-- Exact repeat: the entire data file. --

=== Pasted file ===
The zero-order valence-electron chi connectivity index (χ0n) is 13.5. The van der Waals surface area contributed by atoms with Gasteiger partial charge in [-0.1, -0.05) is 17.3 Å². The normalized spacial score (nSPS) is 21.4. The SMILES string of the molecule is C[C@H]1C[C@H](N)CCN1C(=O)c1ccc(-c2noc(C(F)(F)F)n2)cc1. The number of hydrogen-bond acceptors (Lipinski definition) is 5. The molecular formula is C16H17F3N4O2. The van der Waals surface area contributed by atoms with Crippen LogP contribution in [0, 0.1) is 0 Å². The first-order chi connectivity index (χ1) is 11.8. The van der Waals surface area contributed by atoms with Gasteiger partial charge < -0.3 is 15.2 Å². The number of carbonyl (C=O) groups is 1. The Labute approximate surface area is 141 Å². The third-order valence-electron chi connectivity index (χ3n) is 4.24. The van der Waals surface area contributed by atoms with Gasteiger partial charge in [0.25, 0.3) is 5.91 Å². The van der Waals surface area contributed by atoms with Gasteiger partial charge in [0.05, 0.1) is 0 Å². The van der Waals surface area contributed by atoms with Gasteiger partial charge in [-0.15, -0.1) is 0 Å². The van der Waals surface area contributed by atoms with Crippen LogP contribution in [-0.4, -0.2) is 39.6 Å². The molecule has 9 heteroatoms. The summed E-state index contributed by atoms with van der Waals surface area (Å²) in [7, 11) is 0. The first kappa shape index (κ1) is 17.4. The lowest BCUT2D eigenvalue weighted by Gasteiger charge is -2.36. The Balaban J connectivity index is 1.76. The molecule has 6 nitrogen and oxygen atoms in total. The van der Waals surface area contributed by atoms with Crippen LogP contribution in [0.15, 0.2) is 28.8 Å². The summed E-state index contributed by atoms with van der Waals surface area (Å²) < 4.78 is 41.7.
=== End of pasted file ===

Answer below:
The zero-order valence-electron chi connectivity index (χ0n) is 13.5. The van der Waals surface area contributed by atoms with Gasteiger partial charge in [-0.1, -0.05) is 17.3 Å². The normalized spacial score (nSPS) is 21.4. The SMILES string of the molecule is C[C@H]1C[C@H](N)CCN1C(=O)c1ccc(-c2noc(C(F)(F)F)n2)cc1. The number of hydrogen-bond acceptors (Lipinski definition) is 5. The molecular formula is C16H17F3N4O2. The van der Waals surface area contributed by atoms with Crippen LogP contribution in [0, 0.1) is 0 Å². The first-order chi connectivity index (χ1) is 11.8. The van der Waals surface area contributed by atoms with Gasteiger partial charge < -0.3 is 15.2 Å². The number of carbonyl (C=O) groups is 1. The Labute approximate surface area is 141 Å². The third-order valence-electron chi connectivity index (χ3n) is 4.24. The van der Waals surface area contributed by atoms with Gasteiger partial charge in [0.25, 0.3) is 5.91 Å². The van der Waals surface area contributed by atoms with Gasteiger partial charge in [0.05, 0.1) is 0 Å². The van der Waals surface area contributed by atoms with Gasteiger partial charge in [-0.15, -0.1) is 0 Å². The van der Waals surface area contributed by atoms with Crippen LogP contribution in [-0.4, -0.2) is 39.6 Å². The molecule has 9 heteroatoms. The summed E-state index contributed by atoms with van der Waals surface area (Å²) in [7, 11) is 0. The first kappa shape index (κ1) is 17.4. The lowest BCUT2D eigenvalue weighted by Gasteiger charge is -2.36. The Balaban J connectivity index is 1.76. The molecule has 6 nitrogen and oxygen atoms in total. The van der Waals surface area contributed by atoms with Crippen LogP contribution in [0.15, 0.2) is 28.8 Å². The summed E-state index contributed by atoms with van der Waals surface area (Å²) < 4.78 is 41.7.